Día de los Muertos is a Mexican celebration of dead ancestors that takes place annually on November 1st and 2nd. There is a common misconception that Día de los Muertos has relation with Halloween. Día de los Muertos explores the various ways of celebrating deceased loved ones and their lives, whereas Halloween portrays death as […]
Día de los Muertos is a Mexican celebration of dead ancestors that takes place annually on November 1st and 2nd. There is a common misconception that Día de los Muertos has relation with Halloween. Día de los Muertos explores the various ways of celebrating deceased loved ones and their lives, whereas Halloween portrays death as something to be feared. The two holidays coincide in certain aspects, but overall there are different ways of celebrating.
Día de los Muertos is celebrated with food, drink, parties, and activities that the deceased once enjoyed. To pay respect to deceased loved ones, relatives and friends decorate altars and ofrendas with objects and food that relate back to them.
Christian Brothers has a 20% Hispanic population on its campus and the Talon talked with some Latinx teachers and students to gather a personal insight on their experiences with Día de los Muertos.
One of CB’s own Spanish teachers, Ms. Anna Fernandez, shares her family’s customs regarding the traditional Mexican holiday and recognizes that death is a natural part of life.
“We shouldn’t be scared of death, but should be opened to it,” she says. “There’s been many people in my family who have died, but two important figures are my grandparents, who helped raise me.”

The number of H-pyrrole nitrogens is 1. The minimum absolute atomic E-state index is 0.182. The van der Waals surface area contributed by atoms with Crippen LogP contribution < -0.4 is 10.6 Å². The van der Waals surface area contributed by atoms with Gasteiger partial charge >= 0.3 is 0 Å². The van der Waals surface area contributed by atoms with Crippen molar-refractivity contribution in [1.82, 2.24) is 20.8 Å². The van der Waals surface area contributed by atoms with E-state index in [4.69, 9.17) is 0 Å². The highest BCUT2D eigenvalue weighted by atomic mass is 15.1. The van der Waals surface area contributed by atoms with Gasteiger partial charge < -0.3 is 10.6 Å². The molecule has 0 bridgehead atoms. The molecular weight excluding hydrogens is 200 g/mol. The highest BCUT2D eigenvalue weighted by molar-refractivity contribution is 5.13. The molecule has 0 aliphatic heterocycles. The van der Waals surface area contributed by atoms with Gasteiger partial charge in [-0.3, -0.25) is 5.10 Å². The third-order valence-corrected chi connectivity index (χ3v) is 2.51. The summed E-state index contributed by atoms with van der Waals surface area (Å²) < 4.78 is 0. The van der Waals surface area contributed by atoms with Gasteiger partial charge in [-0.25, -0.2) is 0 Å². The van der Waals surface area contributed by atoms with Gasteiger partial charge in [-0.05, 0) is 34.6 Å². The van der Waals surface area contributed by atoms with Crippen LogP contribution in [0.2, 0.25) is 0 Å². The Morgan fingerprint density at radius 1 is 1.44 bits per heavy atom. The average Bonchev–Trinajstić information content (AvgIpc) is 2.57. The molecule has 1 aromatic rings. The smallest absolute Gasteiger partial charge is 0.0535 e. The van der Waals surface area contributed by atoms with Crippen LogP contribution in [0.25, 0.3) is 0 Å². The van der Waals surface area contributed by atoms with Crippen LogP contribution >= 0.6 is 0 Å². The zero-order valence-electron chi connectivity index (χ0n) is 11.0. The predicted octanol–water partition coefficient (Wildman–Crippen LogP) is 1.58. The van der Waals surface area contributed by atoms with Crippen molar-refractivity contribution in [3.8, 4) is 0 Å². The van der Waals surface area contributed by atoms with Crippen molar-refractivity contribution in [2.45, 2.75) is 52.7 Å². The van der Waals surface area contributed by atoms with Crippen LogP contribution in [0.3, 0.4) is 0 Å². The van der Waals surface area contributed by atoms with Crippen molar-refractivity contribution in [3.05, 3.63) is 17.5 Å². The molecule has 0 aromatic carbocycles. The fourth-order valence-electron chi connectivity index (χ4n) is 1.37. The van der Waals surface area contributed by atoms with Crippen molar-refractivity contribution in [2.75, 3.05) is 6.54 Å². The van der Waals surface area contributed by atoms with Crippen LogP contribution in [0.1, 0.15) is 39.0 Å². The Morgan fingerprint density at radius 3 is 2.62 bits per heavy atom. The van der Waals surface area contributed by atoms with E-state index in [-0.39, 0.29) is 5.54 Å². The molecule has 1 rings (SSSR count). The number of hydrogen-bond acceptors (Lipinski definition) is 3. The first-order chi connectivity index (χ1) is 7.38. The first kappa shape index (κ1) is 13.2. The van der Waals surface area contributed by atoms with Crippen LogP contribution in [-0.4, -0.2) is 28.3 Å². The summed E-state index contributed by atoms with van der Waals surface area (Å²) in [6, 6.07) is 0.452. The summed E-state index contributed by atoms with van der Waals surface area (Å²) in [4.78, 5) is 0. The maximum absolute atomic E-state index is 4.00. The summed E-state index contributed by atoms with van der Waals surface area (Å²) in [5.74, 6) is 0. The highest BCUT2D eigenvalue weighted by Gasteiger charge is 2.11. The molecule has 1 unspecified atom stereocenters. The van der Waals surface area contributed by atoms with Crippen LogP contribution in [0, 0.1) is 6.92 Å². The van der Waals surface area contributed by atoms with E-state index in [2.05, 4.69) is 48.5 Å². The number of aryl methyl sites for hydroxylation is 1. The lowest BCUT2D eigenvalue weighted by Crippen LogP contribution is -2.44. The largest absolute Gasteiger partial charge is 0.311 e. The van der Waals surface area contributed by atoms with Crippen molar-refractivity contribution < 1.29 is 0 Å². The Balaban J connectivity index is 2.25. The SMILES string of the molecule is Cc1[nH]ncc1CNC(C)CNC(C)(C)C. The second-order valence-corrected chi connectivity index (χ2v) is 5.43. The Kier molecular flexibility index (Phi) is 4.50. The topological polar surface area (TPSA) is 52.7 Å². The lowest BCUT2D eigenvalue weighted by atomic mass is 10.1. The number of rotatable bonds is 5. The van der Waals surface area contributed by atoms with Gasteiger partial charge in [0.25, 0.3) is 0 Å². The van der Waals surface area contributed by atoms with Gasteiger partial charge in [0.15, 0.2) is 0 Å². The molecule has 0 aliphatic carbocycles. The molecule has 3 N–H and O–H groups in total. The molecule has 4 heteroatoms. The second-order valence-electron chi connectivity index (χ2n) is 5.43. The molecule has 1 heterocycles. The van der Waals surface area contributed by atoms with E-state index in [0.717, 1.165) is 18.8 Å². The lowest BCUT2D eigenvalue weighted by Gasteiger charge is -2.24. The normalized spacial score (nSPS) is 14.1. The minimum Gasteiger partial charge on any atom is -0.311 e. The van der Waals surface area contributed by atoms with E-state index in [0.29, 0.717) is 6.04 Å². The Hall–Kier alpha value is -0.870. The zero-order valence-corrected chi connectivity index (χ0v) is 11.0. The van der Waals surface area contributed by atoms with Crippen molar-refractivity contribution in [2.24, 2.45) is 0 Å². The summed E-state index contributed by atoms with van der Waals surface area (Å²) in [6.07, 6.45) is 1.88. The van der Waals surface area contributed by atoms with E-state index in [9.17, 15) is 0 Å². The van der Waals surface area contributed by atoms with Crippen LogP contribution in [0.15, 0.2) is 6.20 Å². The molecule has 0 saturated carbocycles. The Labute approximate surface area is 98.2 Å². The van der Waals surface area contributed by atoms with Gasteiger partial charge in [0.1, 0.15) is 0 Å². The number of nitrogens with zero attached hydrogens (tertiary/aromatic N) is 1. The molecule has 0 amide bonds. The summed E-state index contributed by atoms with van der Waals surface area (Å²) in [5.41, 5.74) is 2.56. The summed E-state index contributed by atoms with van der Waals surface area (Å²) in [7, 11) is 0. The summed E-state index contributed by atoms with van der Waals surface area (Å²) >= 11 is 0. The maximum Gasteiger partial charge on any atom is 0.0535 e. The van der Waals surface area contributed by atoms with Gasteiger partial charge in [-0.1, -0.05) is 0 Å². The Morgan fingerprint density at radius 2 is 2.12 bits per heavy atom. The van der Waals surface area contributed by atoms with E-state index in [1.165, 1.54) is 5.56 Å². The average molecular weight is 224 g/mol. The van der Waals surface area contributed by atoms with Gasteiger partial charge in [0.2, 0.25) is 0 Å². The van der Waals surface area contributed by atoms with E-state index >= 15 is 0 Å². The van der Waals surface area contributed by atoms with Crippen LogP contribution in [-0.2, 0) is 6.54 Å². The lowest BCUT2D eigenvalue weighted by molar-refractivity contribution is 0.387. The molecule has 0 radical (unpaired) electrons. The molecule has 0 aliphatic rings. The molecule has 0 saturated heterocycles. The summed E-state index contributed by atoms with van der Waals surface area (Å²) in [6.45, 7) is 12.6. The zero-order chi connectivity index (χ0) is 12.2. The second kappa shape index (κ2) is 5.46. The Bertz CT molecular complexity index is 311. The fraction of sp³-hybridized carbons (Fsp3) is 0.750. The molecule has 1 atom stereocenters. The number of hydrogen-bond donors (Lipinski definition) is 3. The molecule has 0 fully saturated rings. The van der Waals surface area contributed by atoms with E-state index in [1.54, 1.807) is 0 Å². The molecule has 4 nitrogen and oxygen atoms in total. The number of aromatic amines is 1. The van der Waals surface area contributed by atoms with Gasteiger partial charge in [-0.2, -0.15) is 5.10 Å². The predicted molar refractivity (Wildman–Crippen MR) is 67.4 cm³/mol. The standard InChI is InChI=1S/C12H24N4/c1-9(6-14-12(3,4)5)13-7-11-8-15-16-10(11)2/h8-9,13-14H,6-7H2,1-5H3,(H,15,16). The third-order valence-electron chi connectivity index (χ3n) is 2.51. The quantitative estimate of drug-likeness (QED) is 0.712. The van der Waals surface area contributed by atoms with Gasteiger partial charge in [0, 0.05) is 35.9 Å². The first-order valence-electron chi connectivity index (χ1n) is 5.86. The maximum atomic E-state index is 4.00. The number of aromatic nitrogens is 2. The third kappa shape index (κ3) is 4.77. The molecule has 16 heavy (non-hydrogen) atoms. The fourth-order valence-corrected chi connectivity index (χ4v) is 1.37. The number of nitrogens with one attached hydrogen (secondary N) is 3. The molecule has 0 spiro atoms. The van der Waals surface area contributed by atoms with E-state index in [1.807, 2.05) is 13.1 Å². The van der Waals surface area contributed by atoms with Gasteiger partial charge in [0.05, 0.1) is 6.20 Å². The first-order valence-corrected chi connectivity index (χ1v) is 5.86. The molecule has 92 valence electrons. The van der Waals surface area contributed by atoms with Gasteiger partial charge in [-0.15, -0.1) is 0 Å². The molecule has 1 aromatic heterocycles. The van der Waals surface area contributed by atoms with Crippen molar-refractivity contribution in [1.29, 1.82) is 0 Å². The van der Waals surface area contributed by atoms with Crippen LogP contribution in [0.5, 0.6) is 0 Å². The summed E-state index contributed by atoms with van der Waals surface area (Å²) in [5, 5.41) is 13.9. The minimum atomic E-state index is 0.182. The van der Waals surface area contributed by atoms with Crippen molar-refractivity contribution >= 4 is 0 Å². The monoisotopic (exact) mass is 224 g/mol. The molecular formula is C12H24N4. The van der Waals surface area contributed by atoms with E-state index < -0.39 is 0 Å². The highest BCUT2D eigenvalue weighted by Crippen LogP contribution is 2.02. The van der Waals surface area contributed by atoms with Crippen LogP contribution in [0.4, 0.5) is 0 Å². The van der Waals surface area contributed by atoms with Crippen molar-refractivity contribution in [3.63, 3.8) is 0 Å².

Ms. Fernandez pays tribute to her family members by decorating their ofrenda with flowers for her grandma and lottery tickets and a baseball for her grandpa.
“Even though we can’t physically see them, I think we can still feel their presence somehow,” she says.
Mr. Danny Delgado ’79 recollects the times he shared with his past loved ones.
“This holiday has always been an opportunity for me to look back at the memories I shared with the people I love” he says. “It always makes me sad because they’re not here, but it’s nice to think about them.”
The festive holiday changes the outlook on death for many people.
“I’ve never really feared death because I understand it’s a natural part of life,” Mr. Delgado says. “I don’t think it helps change that idea because that’s just the way it is.”
Celebrating Día de los Muertos allows him to touch base with his Latino roots and culture.
“When I was growing up, the family across the street, the Sanchez family, was big with all of the cultural things and that was my siblings and I’s cultural connection,” he says. “We would go to St. Mary’s cemetery and participate in the march with the Aztec dancers.”
Freshman Yuliana Cervantes (‘22) explains her family’s customs for Día de los Muertos and the importance the holiday has to her.
“Day of the Dead is a time to celebrate death but in a positive way. We miss our loved ones being with us but it’s also a moment to appreciate life.”
Yuliana acknowledges the emotional growth that comes from the acceptance of death.
“I know my loved ones have their spirits surrounding me and guiding me,” she says. “We have an altar for every family member that has passed away in the US and decorate it with different colored flowers.”
Every Día de los Muertos, Yulianna and her family make their annual visit to the cemetery.
“We go to visit our deceased relatives, and it’s nice to take some time to remember their lives. Afterwards, my whole family and I go out to eat.”
This widely celebrated holiday recognizes the importance of commemorating past lives and valuing time spent with relatives. It is also an important tradition in the Hispanic community that brings a large community of family and friends together.